Devil’s Lake

Fall 2016 Issue

Marci Calabretta Cancio-Bello: Culaccino

(n): the mark left on a surface by a wet glass

photos taken with my phone: 996 photos tagged #selfie in one day: 402,197 actual selfies taken in one day: 1,000,000 a conservative estimate according to time magazine and tourism asia europe america roman noses or pressed flat like palms like olive oil trees lost words like / howdy / ciao / nihao / annyoung slipped into our vocabulary like single bay leaves ladled into pots stewed tomatoes with herbs small pungent words I remember but can’t draw together like the many eyes of my former selves like the red moon of my body or a circle ghost of wine not quite complete like a camera lens half shut

Poem in Handfuls

My grandmother was preparing
to die. Already she had
given away everything of value:
her mother’s cedar dresser
to the eldest of four,
the ceramic milkmaid hiding
a butter dish under her skirt,
gloss-winged issues of Birds
& Blooms
, half-finished
crosswords and ciphers,
even the fading poinsettia.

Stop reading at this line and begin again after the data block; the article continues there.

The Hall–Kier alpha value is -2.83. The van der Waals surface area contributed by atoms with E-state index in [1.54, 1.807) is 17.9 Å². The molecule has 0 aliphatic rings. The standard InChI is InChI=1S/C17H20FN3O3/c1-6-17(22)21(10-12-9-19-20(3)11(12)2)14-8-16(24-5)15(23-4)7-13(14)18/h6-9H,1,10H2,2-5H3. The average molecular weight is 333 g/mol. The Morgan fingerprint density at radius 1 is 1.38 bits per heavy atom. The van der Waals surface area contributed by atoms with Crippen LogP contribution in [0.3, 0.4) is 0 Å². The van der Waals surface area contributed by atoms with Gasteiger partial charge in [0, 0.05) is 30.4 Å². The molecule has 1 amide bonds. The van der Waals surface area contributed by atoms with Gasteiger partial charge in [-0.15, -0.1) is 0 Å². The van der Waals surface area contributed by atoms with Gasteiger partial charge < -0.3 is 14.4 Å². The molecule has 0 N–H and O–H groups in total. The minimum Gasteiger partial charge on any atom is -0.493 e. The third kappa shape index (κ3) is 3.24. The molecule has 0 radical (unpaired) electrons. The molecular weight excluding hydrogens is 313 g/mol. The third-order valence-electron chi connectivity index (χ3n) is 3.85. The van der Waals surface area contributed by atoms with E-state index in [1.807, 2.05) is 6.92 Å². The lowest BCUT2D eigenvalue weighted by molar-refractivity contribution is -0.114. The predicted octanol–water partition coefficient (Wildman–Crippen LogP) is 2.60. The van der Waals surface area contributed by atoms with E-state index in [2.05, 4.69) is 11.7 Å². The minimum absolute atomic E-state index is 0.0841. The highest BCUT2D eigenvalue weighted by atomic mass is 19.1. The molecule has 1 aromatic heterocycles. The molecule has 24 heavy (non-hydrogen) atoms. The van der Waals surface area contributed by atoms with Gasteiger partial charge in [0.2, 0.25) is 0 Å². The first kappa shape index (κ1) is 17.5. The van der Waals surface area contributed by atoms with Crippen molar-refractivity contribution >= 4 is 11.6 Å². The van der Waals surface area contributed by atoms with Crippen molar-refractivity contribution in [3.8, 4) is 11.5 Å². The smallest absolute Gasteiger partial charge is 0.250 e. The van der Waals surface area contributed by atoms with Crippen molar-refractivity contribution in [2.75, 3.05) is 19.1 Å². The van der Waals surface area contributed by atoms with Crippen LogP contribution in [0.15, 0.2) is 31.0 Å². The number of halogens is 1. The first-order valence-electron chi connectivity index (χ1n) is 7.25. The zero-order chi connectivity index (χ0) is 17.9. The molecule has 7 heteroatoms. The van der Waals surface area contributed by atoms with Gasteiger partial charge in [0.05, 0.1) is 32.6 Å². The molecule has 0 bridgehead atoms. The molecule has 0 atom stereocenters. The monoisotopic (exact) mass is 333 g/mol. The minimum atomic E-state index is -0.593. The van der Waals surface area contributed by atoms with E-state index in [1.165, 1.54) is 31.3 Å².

Then, to me she said,
“Cup your hands.”
I did. She poured a measure
of water into my bowl of fingers,
and I could not contain it all.
But then, what did I know
of accumulations—of currents?

There Is No / Erasing 1948

in the year of the rat a leap year year of the bikini year of albert the first the first monkey astronaut launches from white sands, new mexico 40,000 men fingerprinted in blackburn england the year of george a. gamow theory of the universe the big bang the pulitzer goes to thomas stearns eliot tennessee williams babe ruth dies orville wright dies al gore and samuel l. jackson and george r. r. martin born stevie nicks and donna summer and a streetcar named desire born the year israel becomes an independent state of california hells angels war in jeju island costa rica palestine berlin republic of korea proclaimed people’s democratic republic of korea proclaimed mahatma ghandi assassinated the year of the woman defined by packing tape and cardboard and squall the year my father is born and every possible future collapses into one.

Poet Marci Calabretta Cancio-Bello MARCI CALABRETTA CANCIO-BELLO is the author of Hour of the Ox, which won the 2015 AWP Donald Hall Prize for Poetry (Pittsburgh, 2016), and has received poetry fellowships from Kundiman and the Knight Foundation, among others. Her work has appeared or is forthcoming in The Adroit Journal, Best New Poets 2015, Columbia: A Journal of Literature & Art, december, The Georgia Review, Los Angeles Review of Books, and more. She serves as cofounding editor for Print-Oriented Bastards and producer for The Working Poet Radio Show. More from this issue >